50th Detainee to Receive Periodic Review Board Hearing

By Molly Wooldridge

Yesterday the Guantanamo Periodic Review Board convened to hear the case of Musab Umar Ali Al-Mudwani, a thirty-six year-old Yemeni national who has been detained at Guantanamo since October 2002. He is the 50th detainee the PRB has reviewed since it began hearings in 2013.

Al-Mudwani is known as one of the “Karachi Six,” a label given to the six Yemenis captured during a raid on an al Qaeda safe house in Karachi, Pakistan. The “Karachi Six” were believed to be part of an al Qaeda operational cell plotting a future attack. The United States now concedes that these detainees were probably among a larger group of low-level Yemini fighters. Al-Mudwani was likely at the safe house awaiting a chance to return to Yemen.

The U.S. government describes Al-Mudwani as a low-level Yemeni militant who has been highly compliant during his detention at Guantanamo. Al-Mudwani has provided information about his activities and al Qaeda operatives and leaders.

Al-Mudwani’s personal representative described how he was recruited at a young age to move to Afghanistan and support al Qaeda’s efforts. Al-Mudwani was told that the trip would be a “tremendous charity opportunity filled with adventure,” but by the time he discovered the realities of al Qaeda, it was too difficult for him to return to Yemen.  Al-Mudwani’s personal representative asserts that he has denounced extremism and has not expressed any anti-American sentiment. The United States does not contend this issue.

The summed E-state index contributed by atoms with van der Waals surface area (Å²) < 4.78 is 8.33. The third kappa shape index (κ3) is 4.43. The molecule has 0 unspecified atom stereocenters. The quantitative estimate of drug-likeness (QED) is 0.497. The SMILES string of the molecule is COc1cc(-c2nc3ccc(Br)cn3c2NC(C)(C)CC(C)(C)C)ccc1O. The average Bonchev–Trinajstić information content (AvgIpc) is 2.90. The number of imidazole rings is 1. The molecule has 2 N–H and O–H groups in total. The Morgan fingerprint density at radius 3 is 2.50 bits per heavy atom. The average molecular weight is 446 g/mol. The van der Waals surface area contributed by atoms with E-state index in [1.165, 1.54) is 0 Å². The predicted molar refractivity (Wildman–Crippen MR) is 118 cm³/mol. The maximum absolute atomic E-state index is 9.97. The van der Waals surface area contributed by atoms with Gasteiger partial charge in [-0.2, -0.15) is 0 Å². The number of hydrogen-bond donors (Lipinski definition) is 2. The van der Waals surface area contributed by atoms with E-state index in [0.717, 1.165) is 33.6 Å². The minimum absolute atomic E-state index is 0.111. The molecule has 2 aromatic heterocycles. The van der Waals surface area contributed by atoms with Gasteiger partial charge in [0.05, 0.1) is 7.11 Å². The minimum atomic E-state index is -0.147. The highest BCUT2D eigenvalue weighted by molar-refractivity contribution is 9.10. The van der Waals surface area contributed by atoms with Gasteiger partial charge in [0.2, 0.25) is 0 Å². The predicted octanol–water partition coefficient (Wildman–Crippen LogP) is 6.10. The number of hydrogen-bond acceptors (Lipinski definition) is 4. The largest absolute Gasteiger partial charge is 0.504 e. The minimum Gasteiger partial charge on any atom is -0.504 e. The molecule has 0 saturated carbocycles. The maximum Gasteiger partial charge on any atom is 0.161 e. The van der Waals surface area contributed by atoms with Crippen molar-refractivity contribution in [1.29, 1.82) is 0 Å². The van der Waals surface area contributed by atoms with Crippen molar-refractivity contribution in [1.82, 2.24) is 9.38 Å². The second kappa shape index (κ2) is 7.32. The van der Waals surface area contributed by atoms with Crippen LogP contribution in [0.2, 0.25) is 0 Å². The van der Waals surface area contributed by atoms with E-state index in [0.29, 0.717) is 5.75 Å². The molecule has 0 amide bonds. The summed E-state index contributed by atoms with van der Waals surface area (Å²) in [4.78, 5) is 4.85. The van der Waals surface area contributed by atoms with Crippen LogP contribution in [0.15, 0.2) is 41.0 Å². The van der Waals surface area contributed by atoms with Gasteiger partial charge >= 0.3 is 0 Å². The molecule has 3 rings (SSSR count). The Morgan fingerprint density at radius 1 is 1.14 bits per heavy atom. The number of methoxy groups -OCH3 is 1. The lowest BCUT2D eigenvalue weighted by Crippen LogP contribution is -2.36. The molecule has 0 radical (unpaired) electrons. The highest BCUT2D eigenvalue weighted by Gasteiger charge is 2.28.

Al-Mudwani was also represented by private counsel at today’s Periodic Review Board hearing.  His private counsel told a similar narrative of a “shy, gullible youth” who was persuaded to travel to Afghanistan. She also emphasized Al-Mudwani’s character, particularly his “candor, generosity, and sense of humor.” She quoted a letter that Al-Mudwani wrote thanking her for her support and compassion during his case. She also noted that Al-Mudwani has taken advantage of job training opportunities while imprisoned, such as studying accounting, which will help him find employment after his release.

If cleared for transfer, Al-Mudwani has expressed a preference to be transferred back to his home country of Yemen. However, the National Defense Authorization Act for Fiscal Year 2016 (NDAA) bars the release of cleared detainees to Libya, Somalia, Syria, or Yemen, and the draft NDAA for Fiscal Year 2017 in both the House and Senate uphold the ban. Despite the fact that Al-Mudwani has four siblings in Yemen who are enthusiastic about supporting him upon his release, it is highly unlikely that he will be repatriated to Yemen if he is cleared for transfer.

There are 14 detainees left at Guantanamo who have not been given an initial PRB hearing – 11 of them have yet to receive a hearing date. The Obama Administration has announced that it intends to finish all initial hearings by this fall. Human Rights First supports the administration’s efforts to review eligible detainees and securely transfer those who have been determined to no longer pose a threat to the security of the United States.


Published on June 29, 2016


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